Neurology & Neurosurgery

ALS Study Reveals FUS as Key Player, Promising Therapeutic Target

May 17, 2024 - Eden McCleskey

Houston Methodist researchers have identified a key player and mechanism involved in the development of amyotrophic lateral sclerosis (ALS), a promising discovery that could open the door for future therapeutic interventions.

The discovery involves the establishment of a crucial link between mitochondrial health and the RNA-binding protein fused in sarcoma (FUS) and a novel pathway by which FUS may disrupt normal brain cell functionality in the devastating motor neuron disease.

"The extraordinary vision, scope and impact of this research will no doubt take time to reverberate throughout the greater scientific community, but we are eagerly anticipating what new scientific insights, inquiries and innovations will follow in its wake to improve the lives of current and future generations affected by this disease," said Dr. Gavin Britz, chief of Neurosurgery at Houston Methodist Hospital.

The study, published in Nature Communications in March, expands existing understanding of the normal role of FUS in mitochondrial DNA repair and maintenance and highlights the potential for strategies aimed at correcting repair defects and restoring mitochondrial function.

Dr. Muralidhar Hegde, a professor of Neurosurgery at Houston Methodist and study co-author, emphasized the need for a breakthrough for the terminal disorder: "People who are diagnosed with ALS today have essentially the same prognosis as Lou Gehrig did when he was diagnosed in 1939 — no effective therapies, no cures, with a life expectancy of two to four years. The disease has stubbornly resisted progress for far too long."

Know your enemy

Recognizing the pivotal role of mitochondria in neuronal health, Dr. Hegde and study co-author Dr. Manohar Kodavati focused their efforts on understanding how dysfunction in these cellular organelles contributes to the onset and progression of ALS.

"We knew from prior studies that this FUS protein was pathologically linked to ALS, a closely related disorder called frontotemporal dementia (FTD) and other neurodegenerative diseases, but we didn't know why," said Dr. Kodavati, a post-doctoral research fellow in Dr. Hegde's lab.

Through meticulous experimentation conducted on patient cells, mice models and human tissue samples and in collaboration with specialized labs and experts around the world, the researchers characterized the complete pathway and identified potential trigger points likely setting the process in motion decades before symptoms begin to occur.

Utilizing patient-derived ALS cell lines, transgenic mouse models and human autopsy samples, the team discovered that mutations in the FUS protein, whether hereditary or environmental, disrupted its collaboration with the DNA repair enzyme, Ligase 3.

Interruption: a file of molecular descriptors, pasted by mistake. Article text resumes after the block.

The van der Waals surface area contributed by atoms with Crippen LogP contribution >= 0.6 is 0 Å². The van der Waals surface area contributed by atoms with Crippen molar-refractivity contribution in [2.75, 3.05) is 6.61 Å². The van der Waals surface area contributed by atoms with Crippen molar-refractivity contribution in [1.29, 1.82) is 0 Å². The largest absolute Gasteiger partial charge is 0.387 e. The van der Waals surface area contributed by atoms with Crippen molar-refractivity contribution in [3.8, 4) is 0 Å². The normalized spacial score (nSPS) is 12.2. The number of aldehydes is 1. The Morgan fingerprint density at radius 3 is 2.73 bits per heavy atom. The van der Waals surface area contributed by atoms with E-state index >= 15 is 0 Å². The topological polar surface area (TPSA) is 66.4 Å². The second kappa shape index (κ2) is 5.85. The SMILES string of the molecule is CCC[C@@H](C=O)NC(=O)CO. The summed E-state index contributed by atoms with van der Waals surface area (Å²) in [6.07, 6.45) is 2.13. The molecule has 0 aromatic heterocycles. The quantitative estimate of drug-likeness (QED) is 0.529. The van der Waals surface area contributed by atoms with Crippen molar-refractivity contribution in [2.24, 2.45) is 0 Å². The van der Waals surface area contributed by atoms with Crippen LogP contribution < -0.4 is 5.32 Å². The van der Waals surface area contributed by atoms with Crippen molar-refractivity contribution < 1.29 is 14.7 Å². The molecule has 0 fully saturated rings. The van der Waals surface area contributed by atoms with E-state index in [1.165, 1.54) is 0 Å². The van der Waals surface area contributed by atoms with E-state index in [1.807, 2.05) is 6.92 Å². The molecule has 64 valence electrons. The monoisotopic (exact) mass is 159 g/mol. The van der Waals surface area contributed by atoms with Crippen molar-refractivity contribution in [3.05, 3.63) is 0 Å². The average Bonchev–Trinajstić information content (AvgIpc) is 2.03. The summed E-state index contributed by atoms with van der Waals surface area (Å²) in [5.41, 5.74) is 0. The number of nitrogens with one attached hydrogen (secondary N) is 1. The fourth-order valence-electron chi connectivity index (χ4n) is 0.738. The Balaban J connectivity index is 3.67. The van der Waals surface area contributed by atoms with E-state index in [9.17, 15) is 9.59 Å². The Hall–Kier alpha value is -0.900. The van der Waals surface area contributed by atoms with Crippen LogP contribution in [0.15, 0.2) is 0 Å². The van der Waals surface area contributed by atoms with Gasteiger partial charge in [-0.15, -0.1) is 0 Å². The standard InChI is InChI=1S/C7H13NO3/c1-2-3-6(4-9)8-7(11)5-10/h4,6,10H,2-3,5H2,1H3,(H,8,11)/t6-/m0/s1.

In mitochondria, Ligase 3 is responsible for repairing normal wear and tear damage caused by reactive oxygen species, while FUS stabilizes Ligase 3 and facilitates its recruitment to damaged sites for timely repair.

"We discovered that mutations in the FUS protein can lead to compromised FUS functionality, compromised Ligase 3 performance and eventually the accumulation of mitochondrial DNA damage and cellular dysfunction — the hallmark of ALS pathology," Dr. Hegde explained.

Pick your battles

Armed with a new understanding of mitochondrial biology and inspired to translate their findings into tangible solutions for those afflicted by the disease, the researchers devised a series of cutting-edge experiments designed to bolster their insights and explore new avenues of therapeutic innovation.

Harnessing the power of CRISPR-Cas9 technology to correct FUS mutations in patient cells, the scientists successfully restored the function of the FUS protein, reversed mitochondrial dysfunction and confirmed FUS as a prime target for therapies aimed at staving off or preventing onset of disease.

Additionally, the researchers successfully delivered a nuclear DNA repair enzyme, Ligase 1, directly to mitochondria in cultured patient cells to demonstrate its potential to fill in for Ligase 3 in a pinch.

"By rectifying FUS mutations in patient-derived induced pluripotent stem cells and introducing targeted expression of an alternative DNA repair enzyme, Ligase 1, we were able to restore mitochondrial DNA integrity and mitochondrial function, suggesting a potential therapeutic approach for treating FUS-associated neurodegeneration," Dr. Kodavati summarized.

The study is also co-authored by professors Dale J. Hamilton at the Houston Methodist Center for Bioenergetics, Ludo Van Den Bosch at the University of Belgium, Wenting Guo at NeuroStra Institute in France and Alan Tomkinson at the University of New Mexico.

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ALS Research Neurosurgery